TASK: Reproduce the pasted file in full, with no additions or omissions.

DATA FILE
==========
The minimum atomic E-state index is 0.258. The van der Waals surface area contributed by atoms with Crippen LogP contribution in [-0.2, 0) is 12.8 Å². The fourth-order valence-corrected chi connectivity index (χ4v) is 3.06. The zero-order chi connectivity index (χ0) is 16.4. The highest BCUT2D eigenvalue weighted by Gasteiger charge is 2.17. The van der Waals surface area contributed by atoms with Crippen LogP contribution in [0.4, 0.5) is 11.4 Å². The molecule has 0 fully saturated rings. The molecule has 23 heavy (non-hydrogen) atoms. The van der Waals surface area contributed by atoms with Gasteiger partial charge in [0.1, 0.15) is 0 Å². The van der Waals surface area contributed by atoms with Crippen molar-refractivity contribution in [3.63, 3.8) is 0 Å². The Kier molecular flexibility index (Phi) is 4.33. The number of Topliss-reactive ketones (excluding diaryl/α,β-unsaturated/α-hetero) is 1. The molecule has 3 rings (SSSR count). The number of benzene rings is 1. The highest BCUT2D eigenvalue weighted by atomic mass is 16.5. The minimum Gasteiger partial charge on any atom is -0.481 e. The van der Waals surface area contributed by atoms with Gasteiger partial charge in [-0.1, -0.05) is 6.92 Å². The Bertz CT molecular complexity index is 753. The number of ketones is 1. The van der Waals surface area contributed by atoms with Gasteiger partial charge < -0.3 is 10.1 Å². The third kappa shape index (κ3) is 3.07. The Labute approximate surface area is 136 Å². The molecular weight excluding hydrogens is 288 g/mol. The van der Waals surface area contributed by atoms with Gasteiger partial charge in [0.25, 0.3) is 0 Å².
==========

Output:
The minimum atomic E-state index is 0.258. The van der Waals surface area contributed by atoms with Crippen LogP contribution in [-0.2, 0) is 12.8 Å². The fourth-order valence-corrected chi connectivity index (χ4v) is 3.06. The zero-order chi connectivity index (χ0) is 16.4. The highest BCUT2D eigenvalue weighted by Gasteiger charge is 2.17. The van der Waals surface area contributed by atoms with Crippen LogP contribution in [0.4, 0.5) is 11.4 Å². The molecule has 0 fully saturated rings. The molecule has 23 heavy (non-hydrogen) atoms. The van der Waals surface area contributed by atoms with Gasteiger partial charge in [0.1, 0.15) is 0 Å². The van der Waals surface area contributed by atoms with Crippen molar-refractivity contribution in [3.63, 3.8) is 0 Å². The Kier molecular flexibility index (Phi) is 4.33. The number of Topliss-reactive ketones (excluding diaryl/α,β-unsaturated/α-hetero) is 1. The molecule has 3 rings (SSSR count). The number of benzene rings is 1. The highest BCUT2D eigenvalue weighted by atomic mass is 16.5. The minimum Gasteiger partial charge on any atom is -0.481 e. The van der Waals surface area contributed by atoms with Gasteiger partial charge in [-0.1, -0.05) is 6.92 Å². The Bertz CT molecular complexity index is 753. The number of ketones is 1. The van der Waals surface area contributed by atoms with Gasteiger partial charge < -0.3 is 10.1 Å². The third kappa shape index (κ3) is 3.07. The Labute approximate surface area is 136 Å². The molecular weight excluding hydrogens is 288 g/mol. The van der Waals surface area contributed by atoms with Gasteiger partial charge in [0.25, 0.3) is 0 Å².